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Is Freedom Free?
Cathy: Hello, beautiful self!!
Thank you for your email which you wrote about the three gunas. You really write so beautifully, explaining it so simply. I am not sure if I am going to write my question so simply and clearly, as I am not quite sure how to pose my question, so I am just going to type as if we were having a conversation and hopefully it will lead into my question(s), and please excuse if it is such a simple or stupid question, but I guess sometimes the easiest things are the most difficult to put into practice, and even with all the self-knowledge, I… jiva… have a bit of difficulty with certain things. ☺ I know I am the knower (SELF) of ALL and I know that ALL arises from within ME… and I know that this is an apparent reality; however, the jiva is experiencing every moment, and there are moments when I (jiva) am in a situation interacting with another and they misbehave inappropriately (well, to me it is inappropriate), but to the other it is not; they do not see anything wrong with their behaviour.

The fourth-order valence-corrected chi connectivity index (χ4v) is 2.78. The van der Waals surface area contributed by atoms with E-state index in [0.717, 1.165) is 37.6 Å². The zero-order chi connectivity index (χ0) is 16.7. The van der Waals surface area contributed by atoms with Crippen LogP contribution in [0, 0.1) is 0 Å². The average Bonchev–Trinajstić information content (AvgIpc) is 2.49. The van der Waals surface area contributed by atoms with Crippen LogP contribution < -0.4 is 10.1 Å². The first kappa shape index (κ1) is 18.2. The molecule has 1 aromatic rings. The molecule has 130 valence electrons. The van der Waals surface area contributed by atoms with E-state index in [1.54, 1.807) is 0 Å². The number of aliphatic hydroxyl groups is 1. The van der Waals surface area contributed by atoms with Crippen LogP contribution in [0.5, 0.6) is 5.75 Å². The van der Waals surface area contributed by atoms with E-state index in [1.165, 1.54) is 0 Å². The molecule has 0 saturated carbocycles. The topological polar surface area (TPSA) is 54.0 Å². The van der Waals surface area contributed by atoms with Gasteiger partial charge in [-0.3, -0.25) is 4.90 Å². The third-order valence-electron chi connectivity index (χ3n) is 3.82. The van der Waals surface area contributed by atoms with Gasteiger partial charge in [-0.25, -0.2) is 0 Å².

When I tell the person that I think their behaviour is inappropriate and they do not hear me, initially it upsets me, but immediately discrimination is in the forefront and I let go of their response. But I am not sure if what I am doing is the right thing, as they continue to act in the same way again and again… the difficulty for me is that the people I interact with on a social level are family or friends who I care for and still want a relationship with. I do not want to cut myself off from them. I have already cut myself off from the people/friends who I do not resonate with.
I know that it is very easy for the MIND to misunderstand things. At the same time it is easier to commit a mistake than to follow truth. How do I become a guiding directive to a person who does not see what they are doing is wrong without cutting myself off from them, especially those who have no knowledge and are stuck in samsara?
As a jiva I am applying the knowledge in the most fundamental way in my day-to-day life. I think and act from the principles and knowledge of Vedanta, but there are times when I get caught up in the emotions of someone else’s behaviour. When it happens over and over again, I have to sit with the question of, do I disconnect from them or not? Within seconds I discriminate and realise that none of it matters, as I am SELF.
I know and understand where, why and how this is all appearing, but a part of me struggles with, at what point do I draw the line?
Sending you much love and wishing you a great day!
~ All my love, Cathy
Sundari: Dear Cathy, thank you for the compliment. ☺
The tough part, what we call the actualisation of self-realisation, is where the “rubber meets the road,” to quote the famous Ramji. ☺